When Otto Othman decided to open his Latin-inspired fast-casual brand, PINCHO, it was 2010 and he and the other two cofounders were at a family Fourth of July cookout. 

The team was inspired by Othman’s mother’s beloved kebab recipe, and soon after the cookout, they went to work building the concept, crafting a menu largely based on family tradition and finding a location in Miami. Now PINCHO has 11 stores and plans to open 100 locations in the next five years.

Taking the store from an idea inspired by a family favorite to a network of successful stores didn’t happen overnight. “We haven’t grown for the sake of growth, and we’ve only opened up new stores if we have the exact right partners and a strong enough team under us to get there. You can’t rush this,” Othman says.

Scaling up is a complex process for any concept. Brands looking to expand must consider a catalog of growth options, and each specific quick serve warrants its own unique growth strategy. Opening the doors to a new store (or several new stores) is the most satisfying step in the growth process, but it’s also a final step—one that comes after several months of preparing mentally, physically, and emotionally for brand expansion; tirelessly scoping out the best markets and sites; and establishing a strong team and customer base.

There isn’t a magic formula for scaling, and brand founders and operators on the brink of a growth phase have to first ask themselves: “Am I ready for this?”

Know thyself

To grow a brand, one must first know their brand. This means leaving no stone unturned when it comes to financials, staffing, replicability, and target audiences. When operators neglect to properly learn the ins and outs of their concept before expanding, it can result in a not-so-dependable foundation for growth.

“Before growth, operators first have to ask themselves if they’re ready for growth, what the vision is for themselves as operators, what they do extremely well, and what they don’t do well. It’s not just about growth. It’s about achieving what you want to achieve with your brand specifically,” says Larry Reinstein, president of LJR Hospitality Ventures, a consulting firm for fast casuals. When operators reflect on their brand vision and their vision of the role they will play within the growing brand, it lays the groundwork for a growth strategy that is built to achieve those personal goals, he adds.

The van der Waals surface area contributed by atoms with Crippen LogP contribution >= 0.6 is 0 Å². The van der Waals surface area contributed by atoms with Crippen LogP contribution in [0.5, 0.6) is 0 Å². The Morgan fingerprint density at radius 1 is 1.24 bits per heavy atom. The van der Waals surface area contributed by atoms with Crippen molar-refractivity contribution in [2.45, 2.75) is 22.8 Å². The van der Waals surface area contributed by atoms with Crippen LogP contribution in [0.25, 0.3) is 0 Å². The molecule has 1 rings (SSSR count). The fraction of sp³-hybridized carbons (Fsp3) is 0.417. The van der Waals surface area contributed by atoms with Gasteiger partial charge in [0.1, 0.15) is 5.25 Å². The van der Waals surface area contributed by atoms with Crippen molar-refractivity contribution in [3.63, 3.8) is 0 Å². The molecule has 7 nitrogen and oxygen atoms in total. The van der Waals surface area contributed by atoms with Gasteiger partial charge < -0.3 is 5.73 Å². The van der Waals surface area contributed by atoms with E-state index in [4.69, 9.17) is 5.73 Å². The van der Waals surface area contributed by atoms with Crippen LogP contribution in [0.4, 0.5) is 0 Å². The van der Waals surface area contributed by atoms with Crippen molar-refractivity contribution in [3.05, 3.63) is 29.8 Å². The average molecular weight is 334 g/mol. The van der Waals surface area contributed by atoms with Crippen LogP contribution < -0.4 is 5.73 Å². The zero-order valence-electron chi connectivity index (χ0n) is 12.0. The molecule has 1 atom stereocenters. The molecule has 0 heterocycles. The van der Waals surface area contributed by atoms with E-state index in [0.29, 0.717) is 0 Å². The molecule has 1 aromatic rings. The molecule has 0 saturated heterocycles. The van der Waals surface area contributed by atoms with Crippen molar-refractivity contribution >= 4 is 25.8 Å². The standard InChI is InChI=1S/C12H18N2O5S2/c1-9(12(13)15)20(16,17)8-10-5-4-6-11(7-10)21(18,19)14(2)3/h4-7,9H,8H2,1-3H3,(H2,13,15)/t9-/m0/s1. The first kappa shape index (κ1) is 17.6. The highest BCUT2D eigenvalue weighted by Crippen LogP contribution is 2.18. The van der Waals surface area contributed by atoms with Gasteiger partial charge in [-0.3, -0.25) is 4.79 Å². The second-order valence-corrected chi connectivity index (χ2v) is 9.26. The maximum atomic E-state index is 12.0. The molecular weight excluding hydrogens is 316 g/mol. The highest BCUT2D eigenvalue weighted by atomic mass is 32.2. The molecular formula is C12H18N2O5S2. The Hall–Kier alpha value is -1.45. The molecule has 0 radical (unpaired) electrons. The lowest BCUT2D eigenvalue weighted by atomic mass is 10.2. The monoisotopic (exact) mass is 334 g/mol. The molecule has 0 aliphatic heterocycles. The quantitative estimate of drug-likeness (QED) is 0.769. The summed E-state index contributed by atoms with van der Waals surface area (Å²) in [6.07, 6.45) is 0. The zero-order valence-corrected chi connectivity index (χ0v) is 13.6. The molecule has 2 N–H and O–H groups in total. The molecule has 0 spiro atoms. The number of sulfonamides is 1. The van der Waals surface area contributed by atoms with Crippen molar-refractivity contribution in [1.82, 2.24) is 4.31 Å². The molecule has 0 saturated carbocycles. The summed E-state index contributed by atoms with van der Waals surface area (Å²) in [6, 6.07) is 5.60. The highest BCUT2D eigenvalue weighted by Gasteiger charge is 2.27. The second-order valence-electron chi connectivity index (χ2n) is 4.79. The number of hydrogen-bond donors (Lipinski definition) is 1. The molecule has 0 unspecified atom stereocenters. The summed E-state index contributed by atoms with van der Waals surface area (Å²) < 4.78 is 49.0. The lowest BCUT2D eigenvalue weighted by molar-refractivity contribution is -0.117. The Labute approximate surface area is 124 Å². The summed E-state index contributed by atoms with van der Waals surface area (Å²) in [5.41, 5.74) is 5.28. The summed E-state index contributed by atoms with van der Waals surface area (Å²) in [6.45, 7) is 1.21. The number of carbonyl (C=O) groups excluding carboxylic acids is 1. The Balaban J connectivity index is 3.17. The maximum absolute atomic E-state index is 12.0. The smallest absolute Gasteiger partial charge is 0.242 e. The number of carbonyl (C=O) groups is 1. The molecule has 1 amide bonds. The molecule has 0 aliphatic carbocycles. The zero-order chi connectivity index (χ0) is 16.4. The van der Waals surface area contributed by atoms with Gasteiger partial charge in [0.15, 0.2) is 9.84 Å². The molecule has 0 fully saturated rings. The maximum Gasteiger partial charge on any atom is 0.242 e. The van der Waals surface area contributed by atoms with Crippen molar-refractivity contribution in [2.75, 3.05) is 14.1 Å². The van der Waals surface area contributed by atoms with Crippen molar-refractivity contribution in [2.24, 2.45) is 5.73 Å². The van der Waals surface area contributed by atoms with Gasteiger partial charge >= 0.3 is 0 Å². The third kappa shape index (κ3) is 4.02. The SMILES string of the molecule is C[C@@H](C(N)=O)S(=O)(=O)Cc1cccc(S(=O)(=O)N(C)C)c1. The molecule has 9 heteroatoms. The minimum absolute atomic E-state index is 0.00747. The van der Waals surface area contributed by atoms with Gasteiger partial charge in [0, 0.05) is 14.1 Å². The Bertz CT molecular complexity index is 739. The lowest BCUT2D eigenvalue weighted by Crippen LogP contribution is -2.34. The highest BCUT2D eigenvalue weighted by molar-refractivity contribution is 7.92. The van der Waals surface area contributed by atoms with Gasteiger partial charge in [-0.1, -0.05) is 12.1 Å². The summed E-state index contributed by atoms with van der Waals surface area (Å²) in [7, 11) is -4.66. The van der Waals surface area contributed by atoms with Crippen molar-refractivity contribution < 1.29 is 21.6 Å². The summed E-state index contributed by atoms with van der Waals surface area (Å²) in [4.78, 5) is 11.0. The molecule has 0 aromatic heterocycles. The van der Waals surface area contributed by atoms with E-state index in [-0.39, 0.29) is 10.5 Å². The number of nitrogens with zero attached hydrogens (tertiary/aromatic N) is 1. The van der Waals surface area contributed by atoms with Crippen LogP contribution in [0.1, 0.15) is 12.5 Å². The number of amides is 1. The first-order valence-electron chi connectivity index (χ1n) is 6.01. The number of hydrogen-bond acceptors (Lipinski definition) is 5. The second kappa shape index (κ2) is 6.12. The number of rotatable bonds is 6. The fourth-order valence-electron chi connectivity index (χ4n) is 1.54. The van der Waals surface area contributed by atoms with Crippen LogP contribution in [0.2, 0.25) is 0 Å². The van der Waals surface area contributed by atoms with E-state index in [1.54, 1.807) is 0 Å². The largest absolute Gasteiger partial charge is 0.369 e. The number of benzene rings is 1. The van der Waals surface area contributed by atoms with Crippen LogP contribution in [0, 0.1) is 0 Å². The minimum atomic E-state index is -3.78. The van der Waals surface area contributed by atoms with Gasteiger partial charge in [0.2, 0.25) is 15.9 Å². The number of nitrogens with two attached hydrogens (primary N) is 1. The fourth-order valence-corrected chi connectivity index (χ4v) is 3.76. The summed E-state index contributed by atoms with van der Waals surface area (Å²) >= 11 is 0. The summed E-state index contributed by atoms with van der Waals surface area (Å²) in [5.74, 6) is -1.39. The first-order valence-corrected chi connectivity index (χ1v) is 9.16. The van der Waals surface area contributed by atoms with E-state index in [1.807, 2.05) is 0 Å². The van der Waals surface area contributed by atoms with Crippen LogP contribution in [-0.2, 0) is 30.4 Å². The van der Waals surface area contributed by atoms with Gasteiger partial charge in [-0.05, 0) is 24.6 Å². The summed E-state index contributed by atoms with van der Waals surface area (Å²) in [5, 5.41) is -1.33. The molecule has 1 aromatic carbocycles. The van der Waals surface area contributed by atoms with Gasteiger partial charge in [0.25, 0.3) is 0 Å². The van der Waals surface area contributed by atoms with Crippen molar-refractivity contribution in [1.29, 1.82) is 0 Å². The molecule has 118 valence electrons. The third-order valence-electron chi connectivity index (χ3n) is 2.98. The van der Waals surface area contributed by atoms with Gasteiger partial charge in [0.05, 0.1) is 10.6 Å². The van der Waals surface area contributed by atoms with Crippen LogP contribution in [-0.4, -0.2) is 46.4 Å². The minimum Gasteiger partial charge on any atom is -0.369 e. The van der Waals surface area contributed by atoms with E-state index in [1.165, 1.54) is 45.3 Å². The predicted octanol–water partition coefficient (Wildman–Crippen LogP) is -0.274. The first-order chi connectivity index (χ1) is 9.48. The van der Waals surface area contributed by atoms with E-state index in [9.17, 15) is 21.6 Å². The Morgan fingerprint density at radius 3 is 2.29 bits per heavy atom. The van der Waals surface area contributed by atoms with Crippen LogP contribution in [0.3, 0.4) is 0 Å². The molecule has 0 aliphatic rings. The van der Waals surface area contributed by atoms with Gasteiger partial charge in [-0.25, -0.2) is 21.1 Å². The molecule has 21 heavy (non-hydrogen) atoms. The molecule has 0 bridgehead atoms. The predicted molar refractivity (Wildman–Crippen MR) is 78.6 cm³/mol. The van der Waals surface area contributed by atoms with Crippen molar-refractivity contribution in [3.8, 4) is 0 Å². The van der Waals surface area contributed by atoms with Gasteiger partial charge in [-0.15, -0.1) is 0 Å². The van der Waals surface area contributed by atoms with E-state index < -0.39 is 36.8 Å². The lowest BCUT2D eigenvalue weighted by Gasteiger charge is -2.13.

In addition to taking some time to focus on their own commitment and goals for brand growth, Reinstein says, operators should study their financials and replicability. Opening a first unit or second unit can be a completely different process than widespread expansion into a chain of additional stores. It’s a common scenario: An entrepreneur opens a first location and is passionately involved in every step of the process. Some of the tasks that would usually be farmed out to contractors or other professionals are easily handled by the operator or an employee, decreasing expenses and increasing the hands-on involvement of operators. But she can’t devote the same one-on-one energy to additional units as her concept grows beyond her personal control, and so costs naturally increase as stores are built with less hands-on attention.